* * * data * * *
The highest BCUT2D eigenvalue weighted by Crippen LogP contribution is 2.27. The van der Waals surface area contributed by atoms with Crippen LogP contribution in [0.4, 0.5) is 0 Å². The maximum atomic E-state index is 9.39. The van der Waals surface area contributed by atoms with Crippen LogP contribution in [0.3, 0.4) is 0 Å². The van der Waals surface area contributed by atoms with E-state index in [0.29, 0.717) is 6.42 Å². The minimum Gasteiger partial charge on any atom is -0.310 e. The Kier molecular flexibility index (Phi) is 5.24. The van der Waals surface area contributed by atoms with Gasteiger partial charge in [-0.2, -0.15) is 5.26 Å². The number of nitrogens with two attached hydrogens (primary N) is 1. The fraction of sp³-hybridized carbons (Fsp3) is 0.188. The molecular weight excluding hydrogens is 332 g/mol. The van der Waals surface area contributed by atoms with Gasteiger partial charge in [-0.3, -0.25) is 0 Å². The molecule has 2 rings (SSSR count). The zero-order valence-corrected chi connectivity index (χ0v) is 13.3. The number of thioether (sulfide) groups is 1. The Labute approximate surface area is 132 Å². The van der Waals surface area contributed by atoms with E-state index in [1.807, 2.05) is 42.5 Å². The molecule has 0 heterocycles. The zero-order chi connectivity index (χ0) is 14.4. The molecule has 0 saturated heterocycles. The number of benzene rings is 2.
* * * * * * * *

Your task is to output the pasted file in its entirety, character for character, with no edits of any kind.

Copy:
The highest BCUT2D eigenvalue weighted by Crippen LogP contribution is 2.27. The van der Waals surface area contributed by atoms with Crippen LogP contribution in [0.4, 0.5) is 0 Å². The maximum atomic E-state index is 9.39. The van der Waals surface area contributed by atoms with Crippen LogP contribution in [0.3, 0.4) is 0 Å². The van der Waals surface area contributed by atoms with E-state index in [0.29, 0.717) is 6.42 Å². The minimum Gasteiger partial charge on any atom is -0.310 e. The Kier molecular flexibility index (Phi) is 5.24. The van der Waals surface area contributed by atoms with Gasteiger partial charge in [-0.2, -0.15) is 5.26 Å². The number of nitrogens with two attached hydrogens (primary N) is 1. The fraction of sp³-hybridized carbons (Fsp3) is 0.188. The molecular weight excluding hydrogens is 332 g/mol. The van der Waals surface area contributed by atoms with Gasteiger partial charge in [-0.3, -0.25) is 0 Å². The molecule has 2 rings (SSSR count). The zero-order valence-corrected chi connectivity index (χ0v) is 13.3. The number of thioether (sulfide) groups is 1. The Labute approximate surface area is 132 Å². The van der Waals surface area contributed by atoms with E-state index in [1.807, 2.05) is 42.5 Å². The molecule has 0 heterocycles. The zero-order chi connectivity index (χ0) is 14.4. The molecule has 0 saturated heterocycles. The number of benzene rings is 2.